6. The ink composition of claim 1, wherein the hydrocarbon solvent is an aliphatic hydrocarbon having at least 5 carbon atoms to about 20 carbon atoms.

7. The ink composition of claim 6, wherein the aliphatic hydrocarbon is selected from the group consisting of pentane, hexane, heptane, octane, nonane, decane, undecane, dodecane, tridecane, tetradecane, pentadecane, hexadecane, heptadecane, dodecene, tetradecene, hexadecene, heptadecene, octadecene, terpinenes, isoparaffinic solvents, and their isomers.

8. The ink composition of claim 1, wherein the alcohol co-solvent has at least 6 carbon atoms.

9. The ink composition of claim 1, wherein the alcohol co-solvent is selected from the group consisting of hexanol, heptanol, octanol, nonanol, decanol, undecanol, dodecanol, tetradecanol, hexadecanol, hexanediol, heptanediol, octanediol, nonanediol, decanediol, farnesol, dedecadienol, linalool, geraniol, nerol, heptadienol, tetradecenol, hexadeceneol, phytol, oleyl alcohol, dedecenol, decenol, undecylenyl alcohol, nonenol, citronellol, octenol, heptenol, methylcyclohexanol, menthol, dimethylcyclohexanol, methylcyclohexenol, terpineol, dihydrocarveol, isopulegol, cresol, and trimethylcyclohexenol.

10. The ink composition of claim 1, wherein the alcohol co-solvent is a terpineol solvent comprising a majority of alpha-terpineol by weight.

11. The ink composition of claim 1, wherein the ink composition has a viscosity of from about 2 to about 15 centipoise.

12. The ink composition of claim 1, wherein the ink composition has a surface tension of from about 22 to about 35 millinewtons/meter.

13. The ink composition of claim 1, wherein the boiling point of the hydrocarbon solvent is not greater than the boiling point of the alcohol co-solvent.

14. The ink composition of claim 1, wherein the silver nanoparticles are more soluble in the hydrocarbon solvent than the alcohol co-solvent; and wherein the alcohol co-solvent has a higher surface tension than the hydrocarbon solvent.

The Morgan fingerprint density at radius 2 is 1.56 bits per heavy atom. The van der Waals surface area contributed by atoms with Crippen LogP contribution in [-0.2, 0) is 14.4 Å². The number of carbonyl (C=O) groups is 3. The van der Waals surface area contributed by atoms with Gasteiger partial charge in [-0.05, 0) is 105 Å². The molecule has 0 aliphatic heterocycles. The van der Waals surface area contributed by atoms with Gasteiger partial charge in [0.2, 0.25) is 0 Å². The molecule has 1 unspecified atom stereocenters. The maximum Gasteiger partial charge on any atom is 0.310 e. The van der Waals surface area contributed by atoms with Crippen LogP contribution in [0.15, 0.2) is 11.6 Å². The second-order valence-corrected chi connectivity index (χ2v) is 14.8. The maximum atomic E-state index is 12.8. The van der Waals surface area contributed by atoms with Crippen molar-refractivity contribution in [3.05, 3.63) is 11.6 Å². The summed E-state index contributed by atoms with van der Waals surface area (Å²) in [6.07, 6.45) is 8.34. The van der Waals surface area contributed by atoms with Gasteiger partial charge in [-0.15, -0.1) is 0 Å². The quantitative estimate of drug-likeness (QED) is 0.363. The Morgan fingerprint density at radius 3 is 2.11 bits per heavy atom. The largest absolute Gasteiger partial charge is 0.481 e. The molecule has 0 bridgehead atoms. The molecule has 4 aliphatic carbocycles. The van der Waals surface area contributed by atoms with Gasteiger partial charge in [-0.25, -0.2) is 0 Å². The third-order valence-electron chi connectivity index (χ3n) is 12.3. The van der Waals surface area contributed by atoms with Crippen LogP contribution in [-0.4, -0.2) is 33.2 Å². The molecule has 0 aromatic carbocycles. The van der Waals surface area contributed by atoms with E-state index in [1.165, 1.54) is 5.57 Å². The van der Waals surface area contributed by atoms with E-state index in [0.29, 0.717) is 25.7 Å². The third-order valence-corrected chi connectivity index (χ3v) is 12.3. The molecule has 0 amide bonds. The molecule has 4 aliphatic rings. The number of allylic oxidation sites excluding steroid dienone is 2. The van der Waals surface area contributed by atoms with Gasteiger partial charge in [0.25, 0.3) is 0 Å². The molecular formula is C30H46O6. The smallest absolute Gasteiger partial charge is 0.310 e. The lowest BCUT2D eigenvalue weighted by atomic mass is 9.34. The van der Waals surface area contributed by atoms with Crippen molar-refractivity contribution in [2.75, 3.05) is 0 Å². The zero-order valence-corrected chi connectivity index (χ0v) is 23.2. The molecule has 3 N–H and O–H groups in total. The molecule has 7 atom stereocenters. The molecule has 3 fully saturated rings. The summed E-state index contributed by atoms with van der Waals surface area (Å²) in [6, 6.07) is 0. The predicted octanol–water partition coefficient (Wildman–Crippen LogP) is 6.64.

15. An ink composition comprising: oleic acid stabilized silver nanoparticles; dodecane; and terpineol; wherein the silver nanoparticles comprise from about 35 weight percent to about 60 weight percent of the ink composition, and the weight ratio of dodecane to terpineol is from about 2:1 to about 1:1.

16. The ink composition of claim 1, wherein the alcohol co-solvent is alpha-terpineol, beta-terpineol, gamma-terpineol, or 4-terpineol.

17. The ink composition of claim 1, wherein the ink composition consists of the silver nanoparticles, hydrocarbon solvent, and alcohol co-solvent.

18. The ink composition of claim 1, wherein the silver nanoparticles are present in an amount of about 40 weight percent of the ink composition.

19. The ink composition of claim 1, wherein the silver nanoparticles are present in an amount of from about 40 to about 70 weight percent of the ink composition.

Description:

BACKGROUND

Disclosed herein, in various embodiments, are stable, high performing nanoparticle compositions suitable for printing, such as by inkjet printing, as well as processes and devices for making and/or using the same.

Fabrication of electronic circuit elements using liquid deposition techniques may be beneficial as such techniques provide potentially low-cost alternatives to conventional mainstream amorphous silicon technologies for electronic applications such as thin film transistors (TFTs), light-emitting diodes (LEDs), RFID tags, photovoltaics, etc. However, the deposition and/or patterning of functional electrodes, pixel pads, and conductive traces, lines and tracks which meet the conductivity, processing, and cost requirements for practical applications have been a great challenge. The metal, silver (Ag), is of particular interest as conductive elements for electronic devices because silver is much lower in cost than gold (Au) and it possesses much better environmental stability than copper (Cu).